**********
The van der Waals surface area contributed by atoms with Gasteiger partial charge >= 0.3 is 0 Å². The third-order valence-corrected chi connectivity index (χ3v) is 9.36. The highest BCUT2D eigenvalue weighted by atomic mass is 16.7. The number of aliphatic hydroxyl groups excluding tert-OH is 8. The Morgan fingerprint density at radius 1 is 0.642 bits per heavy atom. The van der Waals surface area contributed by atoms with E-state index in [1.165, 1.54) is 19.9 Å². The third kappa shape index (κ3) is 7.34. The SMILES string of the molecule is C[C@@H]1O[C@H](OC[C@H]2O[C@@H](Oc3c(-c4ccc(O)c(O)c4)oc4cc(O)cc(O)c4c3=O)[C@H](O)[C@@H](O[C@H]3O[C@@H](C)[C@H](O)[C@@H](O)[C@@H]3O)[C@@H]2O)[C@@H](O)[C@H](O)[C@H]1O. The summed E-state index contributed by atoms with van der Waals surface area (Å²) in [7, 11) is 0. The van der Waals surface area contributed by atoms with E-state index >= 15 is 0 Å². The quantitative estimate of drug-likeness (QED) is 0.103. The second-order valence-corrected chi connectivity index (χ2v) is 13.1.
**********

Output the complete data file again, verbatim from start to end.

The van der Waals surface area contributed by atoms with Gasteiger partial charge >= 0.3 is 0 Å². The third-order valence-corrected chi connectivity index (χ3v) is 9.36. The highest BCUT2D eigenvalue weighted by atomic mass is 16.7. The number of aliphatic hydroxyl groups excluding tert-OH is 8. The Morgan fingerprint density at radius 1 is 0.642 bits per heavy atom. The van der Waals surface area contributed by atoms with E-state index in [1.165, 1.54) is 19.9 Å². The third kappa shape index (κ3) is 7.34. The SMILES string of the molecule is C[C@@H]1O[C@H](OC[C@H]2O[C@@H](Oc3c(-c4ccc(O)c(O)c4)oc4cc(O)cc(O)c4c3=O)[C@H](O)[C@@H](O[C@H]3O[C@@H](C)[C@H](O)[C@@H](O)[C@@H]3O)[C@@H]2O)[C@@H](O)[C@H](O)[C@H]1O. The summed E-state index contributed by atoms with van der Waals surface area (Å²) in [7, 11) is 0. The van der Waals surface area contributed by atoms with E-state index >= 15 is 0 Å². The quantitative estimate of drug-likeness (QED) is 0.103. The second-order valence-corrected chi connectivity index (χ2v) is 13.1.